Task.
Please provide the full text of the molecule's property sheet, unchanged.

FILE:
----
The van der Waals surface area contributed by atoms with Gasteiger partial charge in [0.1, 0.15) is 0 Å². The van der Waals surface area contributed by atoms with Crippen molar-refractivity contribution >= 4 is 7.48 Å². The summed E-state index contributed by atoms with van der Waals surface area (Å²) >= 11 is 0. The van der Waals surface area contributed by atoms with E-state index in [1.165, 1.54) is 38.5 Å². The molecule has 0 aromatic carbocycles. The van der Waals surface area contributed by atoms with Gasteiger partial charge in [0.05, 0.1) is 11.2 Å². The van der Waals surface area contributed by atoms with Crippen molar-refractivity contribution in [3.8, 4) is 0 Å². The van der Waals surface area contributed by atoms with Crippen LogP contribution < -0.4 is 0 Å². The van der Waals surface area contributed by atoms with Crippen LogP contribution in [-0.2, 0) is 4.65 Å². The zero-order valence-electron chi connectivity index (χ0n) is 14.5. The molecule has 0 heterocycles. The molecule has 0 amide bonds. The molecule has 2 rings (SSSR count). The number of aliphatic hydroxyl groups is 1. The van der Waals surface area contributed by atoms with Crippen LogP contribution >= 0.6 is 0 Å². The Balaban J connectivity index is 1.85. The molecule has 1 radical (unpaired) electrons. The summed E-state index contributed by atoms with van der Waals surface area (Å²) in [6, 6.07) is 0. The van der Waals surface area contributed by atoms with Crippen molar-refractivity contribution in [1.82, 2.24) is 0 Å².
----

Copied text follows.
The van der Waals surface area contributed by atoms with Gasteiger partial charge in [0.1, 0.15) is 0 Å². The van der Waals surface area contributed by atoms with Crippen molar-refractivity contribution >= 4 is 7.48 Å². The summed E-state index contributed by atoms with van der Waals surface area (Å²) >= 11 is 0. The van der Waals surface area contributed by atoms with E-state index in [1.165, 1.54) is 38.5 Å². The molecule has 0 aromatic carbocycles. The van der Waals surface area contributed by atoms with Gasteiger partial charge in [0.05, 0.1) is 11.2 Å². The van der Waals surface area contributed by atoms with Crippen molar-refractivity contribution in [3.8, 4) is 0 Å². The van der Waals surface area contributed by atoms with Crippen LogP contribution < -0.4 is 0 Å². The van der Waals surface area contributed by atoms with Crippen LogP contribution in [-0.2, 0) is 4.65 Å². The zero-order valence-electron chi connectivity index (χ0n) is 14.5. The molecule has 0 heterocycles. The molecule has 0 amide bonds. The molecule has 2 rings (SSSR count). The number of aliphatic hydroxyl groups is 1. The van der Waals surface area contributed by atoms with Crippen LogP contribution >= 0.6 is 0 Å². The Balaban J connectivity index is 1.85. The molecule has 1 radical (unpaired) electrons. The summed E-state index contributed by atoms with van der Waals surface area (Å²) in [6, 6.07) is 0. The van der Waals surface area contributed by atoms with Crippen molar-refractivity contribution in [1.82, 2.24) is 0 Å².